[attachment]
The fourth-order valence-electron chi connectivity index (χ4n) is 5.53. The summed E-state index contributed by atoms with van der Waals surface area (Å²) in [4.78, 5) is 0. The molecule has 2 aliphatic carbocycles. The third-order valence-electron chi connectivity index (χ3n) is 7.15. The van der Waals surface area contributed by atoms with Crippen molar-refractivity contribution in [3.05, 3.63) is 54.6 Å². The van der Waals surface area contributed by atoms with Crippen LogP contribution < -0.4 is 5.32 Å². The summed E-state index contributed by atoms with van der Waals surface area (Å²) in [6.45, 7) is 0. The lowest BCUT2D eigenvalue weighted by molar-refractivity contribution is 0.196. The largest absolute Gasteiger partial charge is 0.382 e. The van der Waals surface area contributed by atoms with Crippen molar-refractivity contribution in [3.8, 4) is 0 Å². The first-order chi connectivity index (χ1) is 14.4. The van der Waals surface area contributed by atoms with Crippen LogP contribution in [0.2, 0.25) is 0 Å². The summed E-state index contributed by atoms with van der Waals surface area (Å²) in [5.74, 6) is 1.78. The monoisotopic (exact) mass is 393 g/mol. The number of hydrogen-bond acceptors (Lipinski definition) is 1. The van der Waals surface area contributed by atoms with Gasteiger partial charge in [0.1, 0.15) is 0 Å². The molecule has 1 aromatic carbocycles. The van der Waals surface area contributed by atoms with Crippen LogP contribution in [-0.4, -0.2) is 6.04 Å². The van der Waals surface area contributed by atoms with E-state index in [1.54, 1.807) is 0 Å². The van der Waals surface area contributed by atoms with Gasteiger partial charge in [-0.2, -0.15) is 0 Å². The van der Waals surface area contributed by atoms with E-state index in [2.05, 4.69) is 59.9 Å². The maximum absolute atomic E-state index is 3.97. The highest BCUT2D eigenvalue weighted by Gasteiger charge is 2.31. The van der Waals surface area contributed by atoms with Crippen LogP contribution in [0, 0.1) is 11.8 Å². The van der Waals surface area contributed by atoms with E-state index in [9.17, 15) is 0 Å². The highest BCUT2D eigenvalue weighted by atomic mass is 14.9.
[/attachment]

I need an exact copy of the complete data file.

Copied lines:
The fourth-order valence-electron chi connectivity index (χ4n) is 5.53. The summed E-state index contributed by atoms with van der Waals surface area (Å²) in [4.78, 5) is 0. The molecule has 2 aliphatic carbocycles. The third-order valence-electron chi connectivity index (χ3n) is 7.15. The van der Waals surface area contributed by atoms with Crippen molar-refractivity contribution in [3.05, 3.63) is 54.6 Å². The van der Waals surface area contributed by atoms with Crippen LogP contribution < -0.4 is 5.32 Å². The summed E-state index contributed by atoms with van der Waals surface area (Å²) in [6.45, 7) is 0. The lowest BCUT2D eigenvalue weighted by molar-refractivity contribution is 0.196. The largest absolute Gasteiger partial charge is 0.382 e. The van der Waals surface area contributed by atoms with Crippen molar-refractivity contribution in [3.8, 4) is 0 Å². The first-order chi connectivity index (χ1) is 14.4. The van der Waals surface area contributed by atoms with Crippen LogP contribution in [0.2, 0.25) is 0 Å². The summed E-state index contributed by atoms with van der Waals surface area (Å²) in [5.74, 6) is 1.78. The monoisotopic (exact) mass is 393 g/mol. The number of hydrogen-bond acceptors (Lipinski definition) is 1. The van der Waals surface area contributed by atoms with Gasteiger partial charge in [0.1, 0.15) is 0 Å². The molecule has 1 aromatic carbocycles. The van der Waals surface area contributed by atoms with Crippen LogP contribution in [-0.4, -0.2) is 6.04 Å². The van der Waals surface area contributed by atoms with E-state index in [1.54, 1.807) is 0 Å². The van der Waals surface area contributed by atoms with Gasteiger partial charge in [-0.2, -0.15) is 0 Å². The van der Waals surface area contributed by atoms with E-state index in [2.05, 4.69) is 59.9 Å². The maximum absolute atomic E-state index is 3.97. The highest BCUT2D eigenvalue weighted by Gasteiger charge is 2.31. The van der Waals surface area contributed by atoms with Crippen LogP contribution in [0, 0.1) is 11.8 Å². The van der Waals surface area contributed by atoms with E-state index in [9.17, 15) is 0 Å². The highest BCUT2D eigenvalue weighted by atomic mass is 14.9.